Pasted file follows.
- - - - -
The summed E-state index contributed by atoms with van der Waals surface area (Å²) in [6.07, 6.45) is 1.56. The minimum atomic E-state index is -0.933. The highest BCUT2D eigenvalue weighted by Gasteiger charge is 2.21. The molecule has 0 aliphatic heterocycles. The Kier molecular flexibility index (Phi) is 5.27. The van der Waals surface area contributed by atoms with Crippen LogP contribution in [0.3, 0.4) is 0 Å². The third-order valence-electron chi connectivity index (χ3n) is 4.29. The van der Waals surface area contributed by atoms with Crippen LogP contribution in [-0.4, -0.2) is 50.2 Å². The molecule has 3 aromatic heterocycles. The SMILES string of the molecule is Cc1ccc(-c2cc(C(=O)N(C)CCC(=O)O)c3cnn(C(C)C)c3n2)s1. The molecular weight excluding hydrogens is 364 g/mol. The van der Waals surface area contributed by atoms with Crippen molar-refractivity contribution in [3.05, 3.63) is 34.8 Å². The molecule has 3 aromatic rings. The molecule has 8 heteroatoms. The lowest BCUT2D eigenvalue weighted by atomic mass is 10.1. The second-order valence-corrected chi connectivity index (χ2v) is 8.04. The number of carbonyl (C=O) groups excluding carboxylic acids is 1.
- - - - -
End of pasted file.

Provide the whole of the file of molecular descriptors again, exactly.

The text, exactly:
The summed E-state index contributed by atoms with van der Waals surface area (Å²) in [6.07, 6.45) is 1.56. The minimum atomic E-state index is -0.933. The highest BCUT2D eigenvalue weighted by Gasteiger charge is 2.21. The molecule has 0 aliphatic heterocycles. The Kier molecular flexibility index (Phi) is 5.27. The van der Waals surface area contributed by atoms with Crippen LogP contribution in [0.3, 0.4) is 0 Å². The third-order valence-electron chi connectivity index (χ3n) is 4.29. The van der Waals surface area contributed by atoms with Crippen LogP contribution in [-0.4, -0.2) is 50.2 Å². The molecule has 3 aromatic heterocycles. The SMILES string of the molecule is Cc1ccc(-c2cc(C(=O)N(C)CCC(=O)O)c3cnn(C(C)C)c3n2)s1. The molecular weight excluding hydrogens is 364 g/mol. The van der Waals surface area contributed by atoms with Crippen molar-refractivity contribution in [3.05, 3.63) is 34.8 Å². The molecule has 3 aromatic rings. The molecule has 8 heteroatoms. The lowest BCUT2D eigenvalue weighted by atomic mass is 10.1. The second-order valence-corrected chi connectivity index (χ2v) is 8.04. The number of carbonyl (C=O) groups excluding carboxylic acids is 1.